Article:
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Zim in US$1.4bn gems for fuel deal

BERNARD MPOFU

THE government is on the cusp of signing an estimated US$1.4bn three-year sale purchase agreement with Russia’s diamond producer and a Swiss firm that will result in the state securitising precious stones for fuel supplies, the Business Times has established.

Since the start of the year, Zimbabwe has been battling erratic fuel supplies, rolling power outages and a weakening domestic currency. Compounded by a drought and a cyclone that ravaged some areas in the eastern highlands, the economy is expected to shrink by 6.5% this year.

The government has already instituted a new pricing framework for fuel that reflects costs, including those resulting from changes in import prices and exchange rate fluctuations.

The framework also ensures that the local pump price remains comparable to regional peers, and has been going up almost every week. Information at hand shows that the government is finalising a sale purchase contract with a Swiss firm, Tatneft, which will provide diesel in exchange for diamonds from the Zimbabwe Consolidated Diamond Company (ZCDC).

The deal, sources said, is expected to be signed by the end of this month.

“The deal is expected to come into effect in 2020 and the diesel supplies will run for a period of three years,” a source familiar with the developments said. The world’s largest diamond producer, Alrosa of Russia, will receive diamonds from the ZCDC every month with an estimated value of US$40m, insiders have said.

The Russian firm, sources said, will also estimate the value of the gems and inform the buyer and the seller accordingly.

“Due to fluctuations on the global market, Tafneft will have the liberty to reduce the value of the diamonds by 30%. The diesel will be supplied via the Port of Beira,” a source said. “Under this arrangement, Tatneft is expected to deliver high quality diesel 50 ppm [parts per million] after Alrosa pays for the commodity 30 days after delivery. The Reserve Bank of Zimbabwe is expected to sign this contract on behalf of Zimbabwe.”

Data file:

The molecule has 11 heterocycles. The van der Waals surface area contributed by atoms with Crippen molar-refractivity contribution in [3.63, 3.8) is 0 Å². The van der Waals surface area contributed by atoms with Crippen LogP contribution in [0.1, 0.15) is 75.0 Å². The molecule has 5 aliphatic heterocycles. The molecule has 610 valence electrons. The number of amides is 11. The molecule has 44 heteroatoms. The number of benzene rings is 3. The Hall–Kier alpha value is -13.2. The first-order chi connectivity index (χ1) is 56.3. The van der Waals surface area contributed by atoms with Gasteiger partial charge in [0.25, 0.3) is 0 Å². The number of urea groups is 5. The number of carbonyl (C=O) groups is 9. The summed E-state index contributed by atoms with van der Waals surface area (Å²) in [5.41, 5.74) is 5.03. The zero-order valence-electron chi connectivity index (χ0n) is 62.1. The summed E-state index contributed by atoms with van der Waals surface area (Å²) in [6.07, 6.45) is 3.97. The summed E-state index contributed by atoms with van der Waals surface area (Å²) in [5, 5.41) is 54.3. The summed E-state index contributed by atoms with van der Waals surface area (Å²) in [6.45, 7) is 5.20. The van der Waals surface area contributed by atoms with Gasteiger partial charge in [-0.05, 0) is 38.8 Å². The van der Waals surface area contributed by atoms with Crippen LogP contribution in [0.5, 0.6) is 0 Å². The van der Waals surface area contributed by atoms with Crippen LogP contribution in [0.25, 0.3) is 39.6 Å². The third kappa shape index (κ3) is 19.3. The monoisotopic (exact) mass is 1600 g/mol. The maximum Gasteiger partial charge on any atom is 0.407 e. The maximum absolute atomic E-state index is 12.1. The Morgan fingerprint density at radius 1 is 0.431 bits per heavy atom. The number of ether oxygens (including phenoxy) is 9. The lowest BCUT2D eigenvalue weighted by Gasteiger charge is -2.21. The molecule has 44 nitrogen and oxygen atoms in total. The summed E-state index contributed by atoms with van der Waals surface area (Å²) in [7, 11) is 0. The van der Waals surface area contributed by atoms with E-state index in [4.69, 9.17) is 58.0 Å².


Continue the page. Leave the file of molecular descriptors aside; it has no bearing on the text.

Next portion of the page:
Contacted for comment, Finance Ministry spokesperson Clive Mphambela referred questions to the Energy Ministry. Energy and Power Development minister Fortune Chasi said: “I am sorry, I wasn’t part of the delegation that went to Russia, I was in Mozambique so I cannot comment on that. But if you try after two days, I might help you.”

The cabinet will meet today following President Emmerson Mnangagwa’s return from the United Arab Emirates. Questions sent to Alrosa and RBZ governor John Mangudya were not responded to at the time of going to print.

Zimbabwe has been battling a fuel crisis for one year now, which has manifested in queues at service stations. Diesel shortage has hampered industry as it has become an alternative source of energy to power generators in the wake of the electricity cuts that sometimes last for 18 hours.

This is not the first time that Zimbabwe has resorted to barter to resolve the fuel crisis. At the turn of the millennium, Libya bailed out Zimbabwe with fuel in return for beef and agricultural products such as coffee and tobacco. The government sees diamond output rising this year following a proposal by Finance Minister Mthuli Ncube to reduce royalty on the precious stones to 10%, from 15%, of gross revenue to reduce the cost of extracting deep- seated kimberlitic gems.

Zimbabwe is targeting to ramp up diamond production from 3.2m carats to 6m carats by the end of 2023 after the country launched a diamond mining policy recently. In March this year, the Russian state-controlled miner, Alrosa, announced that it would assess the quality of Zimbabwe’s diamond reserves over the next six months but would only start mining if it could take a majority stake in such a project. It has partnered ZCDC for diamond mining in Marange.

Zimbabwe has relaxed its indigenisation law as it seeks to attract investment. “Of course we will only be ready to participate in projects in cases where we can have management control and operational control of the assets,” Alrosa chief executive Sergey Ivanov told Reuters.

That would mean a stake of at least 51%, he said, adding that he would be confident of achieving that if it gets to the stage of detailed discussions on how to advance the project. Russia, along with China, has been a political ally of Zimbabwe since the days of its independence war against British rule, and this year Zimbabwe selected Alrosa and China’s Anjin Investments to partner ZCDC.

Alrosa, the biggest diamond producer by volume, as well as Anglo American’s De Beers, the biggest in value terms, both say supply will shrink in the coming years as mines, such as Rio Tinto’s Argyle project, become depleted

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